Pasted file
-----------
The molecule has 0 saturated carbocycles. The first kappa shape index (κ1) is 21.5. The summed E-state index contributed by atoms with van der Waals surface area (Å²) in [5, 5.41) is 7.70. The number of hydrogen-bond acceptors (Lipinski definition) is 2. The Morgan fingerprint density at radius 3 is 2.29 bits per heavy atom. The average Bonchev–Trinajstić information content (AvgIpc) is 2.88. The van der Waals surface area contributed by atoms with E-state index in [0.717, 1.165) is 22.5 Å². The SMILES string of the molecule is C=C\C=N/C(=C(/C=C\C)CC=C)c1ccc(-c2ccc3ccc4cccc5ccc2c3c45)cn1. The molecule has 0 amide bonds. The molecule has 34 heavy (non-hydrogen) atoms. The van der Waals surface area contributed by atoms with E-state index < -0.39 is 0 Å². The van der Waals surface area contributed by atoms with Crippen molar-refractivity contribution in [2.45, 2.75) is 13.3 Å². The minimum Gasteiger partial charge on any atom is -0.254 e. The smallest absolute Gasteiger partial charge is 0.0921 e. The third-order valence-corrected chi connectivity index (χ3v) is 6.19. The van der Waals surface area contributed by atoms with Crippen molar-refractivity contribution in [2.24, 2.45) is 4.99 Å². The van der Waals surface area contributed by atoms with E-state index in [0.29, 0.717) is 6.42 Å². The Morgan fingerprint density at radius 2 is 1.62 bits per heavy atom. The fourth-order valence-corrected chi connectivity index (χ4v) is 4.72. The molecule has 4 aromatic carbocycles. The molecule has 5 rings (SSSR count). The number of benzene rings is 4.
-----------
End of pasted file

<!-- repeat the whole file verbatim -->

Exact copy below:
The molecule has 0 saturated carbocycles. The first kappa shape index (κ1) is 21.5. The summed E-state index contributed by atoms with van der Waals surface area (Å²) in [5, 5.41) is 7.70. The number of hydrogen-bond acceptors (Lipinski definition) is 2. The Morgan fingerprint density at radius 3 is 2.29 bits per heavy atom. The average Bonchev–Trinajstić information content (AvgIpc) is 2.88. The van der Waals surface area contributed by atoms with E-state index in [0.717, 1.165) is 22.5 Å². The SMILES string of the molecule is C=C\C=N/C(=C(/C=C\C)CC=C)c1ccc(-c2ccc3ccc4cccc5ccc2c3c45)cn1. The molecule has 0 amide bonds. The molecule has 34 heavy (non-hydrogen) atoms. The van der Waals surface area contributed by atoms with E-state index < -0.39 is 0 Å². The van der Waals surface area contributed by atoms with Crippen molar-refractivity contribution in [2.45, 2.75) is 13.3 Å². The minimum Gasteiger partial charge on any atom is -0.254 e. The smallest absolute Gasteiger partial charge is 0.0921 e. The third-order valence-corrected chi connectivity index (χ3v) is 6.19. The van der Waals surface area contributed by atoms with Crippen molar-refractivity contribution in [2.24, 2.45) is 4.99 Å². The van der Waals surface area contributed by atoms with E-state index in [0.29, 0.717) is 6.42 Å². The Morgan fingerprint density at radius 2 is 1.62 bits per heavy atom. The fourth-order valence-corrected chi connectivity index (χ4v) is 4.72. The molecule has 4 aromatic carbocycles. The molecule has 5 rings (SSSR count). The number of benzene rings is 4.